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Paper Trails: Your Word Against Theirs – Not a Good Position!

09/12/13
by Wrightslaw


A parent writes,

The IEP has been ongoing for a year now. There have been endless problems: 

   -no response to requested evaluation
   -IEP is still unsigned
   -procedural errors by the team
   -reevaluation committee met, the teacher was not there
    -two new people attended the meeting, neither knew my child

How can I explain what’s happening?

Many parents don’t realize that it’s essential to create a paper trail of all contacts with school personnel. We repeat this often, but will happily share the links to information and articles again.

If you don’t create a paper trail, the school won’t fix the problem.  It’s just your word against theirs.

Not a good position to be in.

Put it in Writing

Your issues and concerns have not happened suddenly.  Problems have occurred throughout the year.

Do you have letters that you’ve written over the last year that document the problems you’ve encountered?

You say you requested evaluations for your child.

Did you write a letter requesting an evaluation?

  • Have you documented your efforts to get an appropriate IEP for a year?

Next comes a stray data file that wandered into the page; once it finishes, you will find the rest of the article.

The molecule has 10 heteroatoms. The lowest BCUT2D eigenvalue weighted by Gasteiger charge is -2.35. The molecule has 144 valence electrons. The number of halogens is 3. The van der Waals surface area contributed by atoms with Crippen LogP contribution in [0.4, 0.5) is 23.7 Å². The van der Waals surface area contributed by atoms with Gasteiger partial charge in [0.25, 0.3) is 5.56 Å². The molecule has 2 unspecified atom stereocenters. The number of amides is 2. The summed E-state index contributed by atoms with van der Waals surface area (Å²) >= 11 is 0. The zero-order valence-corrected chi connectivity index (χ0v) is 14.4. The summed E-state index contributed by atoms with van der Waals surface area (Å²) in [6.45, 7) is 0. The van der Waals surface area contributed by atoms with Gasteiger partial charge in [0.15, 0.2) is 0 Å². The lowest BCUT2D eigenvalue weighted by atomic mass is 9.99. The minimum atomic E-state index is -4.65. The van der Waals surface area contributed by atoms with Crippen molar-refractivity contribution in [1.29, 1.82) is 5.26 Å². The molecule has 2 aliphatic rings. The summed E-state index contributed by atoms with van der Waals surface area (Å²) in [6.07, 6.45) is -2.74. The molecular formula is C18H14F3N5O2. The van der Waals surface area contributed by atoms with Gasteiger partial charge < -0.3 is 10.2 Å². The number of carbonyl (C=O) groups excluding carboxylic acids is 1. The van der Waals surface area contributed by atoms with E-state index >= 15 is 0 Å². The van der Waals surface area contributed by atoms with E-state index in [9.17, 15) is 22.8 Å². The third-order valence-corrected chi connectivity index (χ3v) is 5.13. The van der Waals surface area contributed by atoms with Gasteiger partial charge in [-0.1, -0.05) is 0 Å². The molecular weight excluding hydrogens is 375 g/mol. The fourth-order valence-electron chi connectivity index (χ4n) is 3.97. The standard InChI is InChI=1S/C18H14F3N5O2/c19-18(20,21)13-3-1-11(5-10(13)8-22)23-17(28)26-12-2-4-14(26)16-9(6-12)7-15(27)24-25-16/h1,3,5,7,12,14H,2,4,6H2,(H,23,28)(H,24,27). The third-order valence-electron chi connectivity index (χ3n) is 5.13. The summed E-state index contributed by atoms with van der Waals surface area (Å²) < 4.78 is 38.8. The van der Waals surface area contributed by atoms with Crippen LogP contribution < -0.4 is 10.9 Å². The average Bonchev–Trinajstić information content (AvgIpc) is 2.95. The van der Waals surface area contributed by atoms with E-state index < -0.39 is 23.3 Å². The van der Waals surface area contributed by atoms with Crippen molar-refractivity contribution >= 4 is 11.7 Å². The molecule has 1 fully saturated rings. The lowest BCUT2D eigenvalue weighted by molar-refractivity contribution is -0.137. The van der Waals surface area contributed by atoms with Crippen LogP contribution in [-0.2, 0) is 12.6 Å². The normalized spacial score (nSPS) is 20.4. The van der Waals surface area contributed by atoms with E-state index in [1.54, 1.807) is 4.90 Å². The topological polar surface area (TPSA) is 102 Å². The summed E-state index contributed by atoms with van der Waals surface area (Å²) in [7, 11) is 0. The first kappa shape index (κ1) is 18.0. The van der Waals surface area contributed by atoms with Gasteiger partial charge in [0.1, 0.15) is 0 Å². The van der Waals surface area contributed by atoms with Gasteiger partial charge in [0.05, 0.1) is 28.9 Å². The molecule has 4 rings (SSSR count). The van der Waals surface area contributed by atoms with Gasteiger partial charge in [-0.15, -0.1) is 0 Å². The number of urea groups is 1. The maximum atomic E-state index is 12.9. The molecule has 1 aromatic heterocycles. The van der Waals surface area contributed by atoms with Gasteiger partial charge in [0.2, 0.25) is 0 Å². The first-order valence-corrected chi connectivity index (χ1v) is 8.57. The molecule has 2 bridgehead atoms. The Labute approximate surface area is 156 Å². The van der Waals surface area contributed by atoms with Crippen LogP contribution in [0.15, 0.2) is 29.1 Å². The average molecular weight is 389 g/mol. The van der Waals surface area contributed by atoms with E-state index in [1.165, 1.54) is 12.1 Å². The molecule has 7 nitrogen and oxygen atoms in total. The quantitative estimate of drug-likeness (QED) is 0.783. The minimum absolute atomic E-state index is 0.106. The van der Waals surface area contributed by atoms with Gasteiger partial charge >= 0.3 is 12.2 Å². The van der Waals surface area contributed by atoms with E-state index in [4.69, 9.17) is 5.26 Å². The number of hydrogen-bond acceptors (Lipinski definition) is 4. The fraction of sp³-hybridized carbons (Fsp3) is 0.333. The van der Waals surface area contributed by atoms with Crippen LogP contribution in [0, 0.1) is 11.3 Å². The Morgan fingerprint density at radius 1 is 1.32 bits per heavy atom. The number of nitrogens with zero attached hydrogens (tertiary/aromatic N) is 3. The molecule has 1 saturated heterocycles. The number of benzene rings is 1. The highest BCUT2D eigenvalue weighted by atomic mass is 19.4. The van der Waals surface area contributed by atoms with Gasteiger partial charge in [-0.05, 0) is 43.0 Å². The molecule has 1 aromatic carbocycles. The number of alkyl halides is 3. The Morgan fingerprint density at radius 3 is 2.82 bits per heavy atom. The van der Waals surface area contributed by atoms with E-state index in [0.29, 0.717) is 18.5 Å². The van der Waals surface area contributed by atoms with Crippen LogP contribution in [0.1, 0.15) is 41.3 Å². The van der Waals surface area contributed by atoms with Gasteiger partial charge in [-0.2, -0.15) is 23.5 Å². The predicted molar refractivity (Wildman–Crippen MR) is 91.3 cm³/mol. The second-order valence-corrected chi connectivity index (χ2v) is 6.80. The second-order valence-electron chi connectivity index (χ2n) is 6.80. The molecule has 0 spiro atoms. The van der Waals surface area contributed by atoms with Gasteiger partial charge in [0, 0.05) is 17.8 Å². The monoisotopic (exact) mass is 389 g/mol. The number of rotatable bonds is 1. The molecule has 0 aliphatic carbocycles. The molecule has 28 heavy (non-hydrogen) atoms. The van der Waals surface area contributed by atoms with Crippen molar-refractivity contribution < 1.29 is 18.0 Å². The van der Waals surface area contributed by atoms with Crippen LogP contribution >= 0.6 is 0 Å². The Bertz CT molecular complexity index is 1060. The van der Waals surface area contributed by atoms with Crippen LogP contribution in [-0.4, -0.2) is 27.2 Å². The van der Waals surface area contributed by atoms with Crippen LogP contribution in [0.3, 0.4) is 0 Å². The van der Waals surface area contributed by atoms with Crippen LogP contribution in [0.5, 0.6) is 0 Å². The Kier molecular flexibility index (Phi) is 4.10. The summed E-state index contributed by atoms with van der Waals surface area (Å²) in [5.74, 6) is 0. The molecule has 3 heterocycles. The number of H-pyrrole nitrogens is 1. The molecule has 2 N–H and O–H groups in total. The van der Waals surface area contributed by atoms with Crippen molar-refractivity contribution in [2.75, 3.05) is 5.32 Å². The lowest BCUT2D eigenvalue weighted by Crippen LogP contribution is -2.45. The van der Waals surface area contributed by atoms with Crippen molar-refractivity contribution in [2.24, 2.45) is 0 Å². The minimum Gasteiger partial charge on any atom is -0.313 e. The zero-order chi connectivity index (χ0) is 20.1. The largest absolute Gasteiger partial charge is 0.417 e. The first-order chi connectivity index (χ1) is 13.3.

• Have you documented who attended meetings? Who did not?
  • Have you documented the fact that your son’s teacher did not attend the last meeting? Explained there were people attending who did not know your child?

Learn to write things down, when they happen! Note your concerns and the school’s response (or lack of response) to your concerns.

Learn How to Create a Paper Trail

Wrightslaw: From Emotions to Advocacy, 2d Edition   Chapters 22 – 24

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If you can produce a letter that describes what the school agreed to do, failed to do, or refused to do – your position will be stronger. If you need help writing letters, click here.

Create a paper trail by documenting contacts with the school – conversations, meetings, and other events. You can do this easily using low-tech tools like logs, journals, and calendars. To find out how, click here.

Please go to our Letter Writing,  Paper Trails, & Documentation page.

You’ll find sample letters, and much more here: http://www.wrightslaw.com/info/ltrs.index.htm

 

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1 response so far ↓

  • 1 BRIDGITTE 04/05/14 at 1:46 am

    I like to know. The school states that my child may not attend the meeting? Is this true or not. I would like my daughter to be at the meeting. She is 8 years old.